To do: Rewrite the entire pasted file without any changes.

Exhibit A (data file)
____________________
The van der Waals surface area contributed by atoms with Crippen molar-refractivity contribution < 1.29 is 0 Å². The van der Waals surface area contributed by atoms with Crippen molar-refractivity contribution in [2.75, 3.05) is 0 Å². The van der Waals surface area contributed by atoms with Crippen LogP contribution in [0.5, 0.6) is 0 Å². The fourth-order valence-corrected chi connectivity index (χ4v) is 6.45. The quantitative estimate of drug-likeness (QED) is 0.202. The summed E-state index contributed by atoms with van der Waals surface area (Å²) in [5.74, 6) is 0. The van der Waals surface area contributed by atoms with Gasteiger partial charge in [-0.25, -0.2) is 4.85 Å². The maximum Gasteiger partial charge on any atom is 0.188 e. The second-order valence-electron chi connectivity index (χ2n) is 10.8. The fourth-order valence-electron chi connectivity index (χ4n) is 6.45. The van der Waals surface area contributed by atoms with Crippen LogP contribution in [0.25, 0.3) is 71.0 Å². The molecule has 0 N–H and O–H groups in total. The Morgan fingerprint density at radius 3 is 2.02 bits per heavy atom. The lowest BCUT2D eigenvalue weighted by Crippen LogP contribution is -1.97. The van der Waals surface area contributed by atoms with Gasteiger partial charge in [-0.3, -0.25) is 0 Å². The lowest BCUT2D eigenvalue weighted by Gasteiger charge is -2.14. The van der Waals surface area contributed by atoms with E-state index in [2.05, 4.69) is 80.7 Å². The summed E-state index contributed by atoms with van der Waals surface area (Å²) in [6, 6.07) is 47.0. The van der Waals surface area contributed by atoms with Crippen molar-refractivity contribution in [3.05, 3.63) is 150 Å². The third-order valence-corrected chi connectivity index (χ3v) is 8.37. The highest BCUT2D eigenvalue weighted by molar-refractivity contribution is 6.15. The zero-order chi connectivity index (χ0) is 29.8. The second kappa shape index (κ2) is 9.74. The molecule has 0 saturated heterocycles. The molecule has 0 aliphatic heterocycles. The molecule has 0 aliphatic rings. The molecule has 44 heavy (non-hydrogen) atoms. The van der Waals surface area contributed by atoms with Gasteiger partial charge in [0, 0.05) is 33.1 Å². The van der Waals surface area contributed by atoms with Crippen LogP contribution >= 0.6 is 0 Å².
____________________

The van der Waals surface area contributed by atoms with Crippen molar-refractivity contribution < 1.29 is 0 Å². The van der Waals surface area contributed by atoms with Crippen molar-refractivity contribution in [2.75, 3.05) is 0 Å². The van der Waals surface area contributed by atoms with Crippen LogP contribution in [0.5, 0.6) is 0 Å². The fourth-order valence-corrected chi connectivity index (χ4v) is 6.45. The quantitative estimate of drug-likeness (QED) is 0.202. The summed E-state index contributed by atoms with van der Waals surface area (Å²) in [5.74, 6) is 0. The van der Waals surface area contributed by atoms with Gasteiger partial charge in [-0.25, -0.2) is 4.85 Å². The maximum Gasteiger partial charge on any atom is 0.188 e. The second-order valence-electron chi connectivity index (χ2n) is 10.8. The fourth-order valence-electron chi connectivity index (χ4n) is 6.45. The van der Waals surface area contributed by atoms with Crippen LogP contribution in [0.25, 0.3) is 71.0 Å². The molecule has 0 N–H and O–H groups in total. The Morgan fingerprint density at radius 3 is 2.02 bits per heavy atom. The lowest BCUT2D eigenvalue weighted by Crippen LogP contribution is -1.97. The van der Waals surface area contributed by atoms with Gasteiger partial charge in [-0.3, -0.25) is 0 Å². The lowest BCUT2D eigenvalue weighted by Gasteiger charge is -2.14. The van der Waals surface area contributed by atoms with E-state index in [2.05, 4.69) is 80.7 Å². The summed E-state index contributed by atoms with van der Waals surface area (Å²) in [6, 6.07) is 47.0. The van der Waals surface area contributed by atoms with Crippen molar-refractivity contribution in [3.05, 3.63) is 150 Å². The third-order valence-corrected chi connectivity index (χ3v) is 8.37. The highest BCUT2D eigenvalue weighted by molar-refractivity contribution is 6.15. The zero-order chi connectivity index (χ0) is 29.8. The second kappa shape index (κ2) is 9.74. The molecule has 0 saturated heterocycles. The molecule has 0 aliphatic heterocycles. The molecule has 0 aliphatic rings. The molecule has 44 heavy (non-hydrogen) atoms. The van der Waals surface area contributed by atoms with Gasteiger partial charge in [0, 0.05) is 33.1 Å². The van der Waals surface area contributed by atoms with Crippen LogP contribution >= 0.6 is 0 Å².